There is the retreat that looks like the ads: ride a bike, travel, enjoy the family.
And then there’s the one where you can’t go up the stairs anymore.
Most of us plan happily first, when our health is good and our energy is high. The second can be difficult to envision, when health falters and medical crises can change lives in an instant.
Yet focusing only on the active part of retirement can hurt your quality of life once you start to decline, which is why financial advisers also suggest that you look at how you will live in the later phase. Here is what you should consider for this second step.
Envision the future
Certified financial planner Dana Anspach of Scottsdale, Ariz. Doesn’t want her clients to prematurely abandon their homes or take other actions that may not be right for them. A couple she counseled, for example, moved to a continuing care community – a community that includes independent living, assisted living, and nursing home care – in the 1980s and moved back to a new home. year later because they couldn’t entertain or decorate their apartment the way they wanted. (They used their refunded deposit to buy a condo and had enough money to pay for home care.)
Anspach has also heard horror stories of elderly people who were left in dangerous conditions for too long until health crises pushed them into hospital – and left their families scrambling to meet the costs, to their care and what to do with the family home.
The key, the planners say, is to start thinking and talking about how you want to cope when your health starts to deteriorate.
“You have so many more options if you plan ahead and set the course of where you want to go,” says Danielle Howard, CFP in Basalt, Colorado.
Howard starts with the slightly easier decisions like who clients want to make medical and financial decisions if they become incapable. Then the discussion moves on to the more difficult topics – imagining life when they can’t climb the stairs or drive or handle daily activities such as cooking, cleaning, dressing or bathing.
Could they stay in their current accommodation? Should it be changed? Who will provide their care and how will they pay for it?
Anspach advises clients who do not have dependence insurance or family members willing to provide care to save their home equity for such expenses, rather than using it to increase their retirement income. (Home equity can be leveraged with Credit lines or reverse mortgages or by selling the house.)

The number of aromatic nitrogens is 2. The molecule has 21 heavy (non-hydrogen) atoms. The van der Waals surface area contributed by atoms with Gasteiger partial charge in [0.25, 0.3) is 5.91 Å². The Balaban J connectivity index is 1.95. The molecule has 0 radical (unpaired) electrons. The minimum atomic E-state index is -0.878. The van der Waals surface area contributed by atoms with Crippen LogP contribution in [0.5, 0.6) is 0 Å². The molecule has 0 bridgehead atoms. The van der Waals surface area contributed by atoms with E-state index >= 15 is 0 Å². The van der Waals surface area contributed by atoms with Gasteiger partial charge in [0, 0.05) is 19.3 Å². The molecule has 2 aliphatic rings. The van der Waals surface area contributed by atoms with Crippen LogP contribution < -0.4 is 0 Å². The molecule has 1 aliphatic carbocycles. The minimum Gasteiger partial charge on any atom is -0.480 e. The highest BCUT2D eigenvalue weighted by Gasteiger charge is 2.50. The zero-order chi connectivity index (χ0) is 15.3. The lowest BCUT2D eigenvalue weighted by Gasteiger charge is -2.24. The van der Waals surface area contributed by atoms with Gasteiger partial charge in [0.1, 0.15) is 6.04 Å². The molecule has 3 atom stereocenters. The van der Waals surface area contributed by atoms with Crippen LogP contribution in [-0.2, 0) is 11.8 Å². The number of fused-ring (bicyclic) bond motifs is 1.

If parents expect children to help them, Anspach says, they need to make sure the children are on board and the lives of those children are stable enough to provide care if the parents come closer.
“You don’t want to move across the country and have them transferred elsewhere,” says Anspach.
Consider the needs of caregivers
Parents should also think about how they can make things easier for their caregivers, says Ed Vargo, CFP in Cleveland. Vargo encouraged his in-laws to move from one house at 20 minutes to another at five minutes.
“That 20 minutes can turn into an hour round trip, and you can go there several times a day,” says Vargo.
His stepmother, Rose Forrester, understood this dynamic well. Before retiring three years ago, Forrester was a physiotherapist who provided home care to older patients – and a caregiver to her mother, who also lived 20 minutes away. Eventually, Forrester and her husband, Dan, moved the elderly woman into their home, where she lived for three years until her death.
Then the couple started talking about what they should do to make things easier for themselves and their children in the years to come. Neither wanted to leave their four-decade-old home, but both realized that its stairs and layout would be difficult to navigate one day.
“I could have stayed 10 more years, but in 10 years I knew I wouldn’t have the energy to move,” says Forrester. The couple moved into a single-story ranch-style home three years ago, when he was 68 and 66.
Vargo now talks with his father to get closer. The older man initially rejected the idea, but after a few years of talking he said he was considering it now.
“People tend to tell others what to do. It doesn’t really work, ”says Vargo. “Have a discussion, share your concerns, but be patient. “
Liz Weston is a Certified Financial Planner and Columnist at NerdWallet, a personal finance website, and author of “Your Credit Score”. E-mail: [email protected]. Twitter: @lizweston.
This article was written by NerdWallet and was originally published by The Associated Press.